Handmade is a cymbal, it is also a record. Using a vinyl-cutting machine the sound of a cymbal was cut like a record back onto a cymbal.

Hmvinyl Grooves1

“…an intriguing presentation [which] tested the mettle of 3 turntables…. Conceptually resonant, this gritty piece had direct visceral impact. It reminded me of the those 17th century metaphysical poems that aim to stir the body whilst teasing the mind with a paradox.”

Julian Cowley, The Wire Magazine


The first cymbal was kindly cut on the handmade machine of artist Norbert Schliewe and the Cymbal was played by musician and artist Rob Gawthrop. In 2007 I was commissioned by the London Musicians Collective to re-compose and produce a number of new cymbals, which I performed on three record decks at their 16th International experimental music festival in London. Vicky at 'From The Edge,' Leeds was kind enough to take on the project and over three cutting sessions we managed to find out what kind of cymbals worked best and refined the sound making a total of six new cymbal records.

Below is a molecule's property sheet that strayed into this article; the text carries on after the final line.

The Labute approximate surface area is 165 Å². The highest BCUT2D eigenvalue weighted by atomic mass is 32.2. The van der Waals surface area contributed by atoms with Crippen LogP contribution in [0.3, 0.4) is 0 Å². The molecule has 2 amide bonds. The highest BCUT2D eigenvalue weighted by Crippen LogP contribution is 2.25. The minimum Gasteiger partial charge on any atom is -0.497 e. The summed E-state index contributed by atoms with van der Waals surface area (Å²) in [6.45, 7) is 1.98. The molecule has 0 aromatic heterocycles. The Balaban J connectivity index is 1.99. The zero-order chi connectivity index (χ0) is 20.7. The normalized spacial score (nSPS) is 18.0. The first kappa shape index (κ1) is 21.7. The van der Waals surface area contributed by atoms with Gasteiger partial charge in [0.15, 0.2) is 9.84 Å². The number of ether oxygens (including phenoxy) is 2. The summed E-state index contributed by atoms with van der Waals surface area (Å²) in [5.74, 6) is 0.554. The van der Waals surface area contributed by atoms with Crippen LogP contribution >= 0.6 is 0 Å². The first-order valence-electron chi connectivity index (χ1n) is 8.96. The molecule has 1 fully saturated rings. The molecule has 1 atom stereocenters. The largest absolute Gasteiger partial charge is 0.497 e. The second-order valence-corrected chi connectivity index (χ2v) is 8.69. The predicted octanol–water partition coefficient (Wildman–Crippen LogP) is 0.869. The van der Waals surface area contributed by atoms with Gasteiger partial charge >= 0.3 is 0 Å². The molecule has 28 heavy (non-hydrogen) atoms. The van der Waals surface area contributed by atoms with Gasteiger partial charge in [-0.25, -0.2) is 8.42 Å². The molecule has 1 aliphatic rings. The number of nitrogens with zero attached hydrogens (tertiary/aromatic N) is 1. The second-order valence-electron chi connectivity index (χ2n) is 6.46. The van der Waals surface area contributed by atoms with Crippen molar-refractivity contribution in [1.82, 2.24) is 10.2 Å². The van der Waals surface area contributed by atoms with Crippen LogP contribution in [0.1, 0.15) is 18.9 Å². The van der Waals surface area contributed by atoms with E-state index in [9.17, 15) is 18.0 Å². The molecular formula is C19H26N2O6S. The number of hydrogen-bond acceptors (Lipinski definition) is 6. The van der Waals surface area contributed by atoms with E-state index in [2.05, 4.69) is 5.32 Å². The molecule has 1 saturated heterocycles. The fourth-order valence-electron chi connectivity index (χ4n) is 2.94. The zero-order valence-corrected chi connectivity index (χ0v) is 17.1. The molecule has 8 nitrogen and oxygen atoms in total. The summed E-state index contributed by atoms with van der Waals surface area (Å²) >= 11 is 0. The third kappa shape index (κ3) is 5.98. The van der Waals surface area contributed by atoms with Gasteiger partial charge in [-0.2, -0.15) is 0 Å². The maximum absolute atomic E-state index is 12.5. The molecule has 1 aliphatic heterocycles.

The cymbal as a record

The sound of the original recording of Rob playing the cymbal is marked, engraved, embedded back onto itself. Unlike what recording technologies do, which is to separate the source from the sound. I was long fascinated with Edison's early sound experiments and the points that lead up to recording, inscription and the reproduction of sound. There is a wonderment, innocence and magic when an experiment first works and i imagine when Edison heard his own voice playback for the first time. Handmade, for me explores and questions around reproduction, the original, meta, the source and truth. 

Extract from presentation lecture

Filmed at the third Open Ear event Memory in Broadstairs, Kent, November 2007 This is an extract from a lecture presentation i gave about Handmade.


Thanks to Rob Gawthrop, Norbert Schliewe, From The Edge, Paul Levene and London Musicians Collective.

Part Funded by London Musicians Collective

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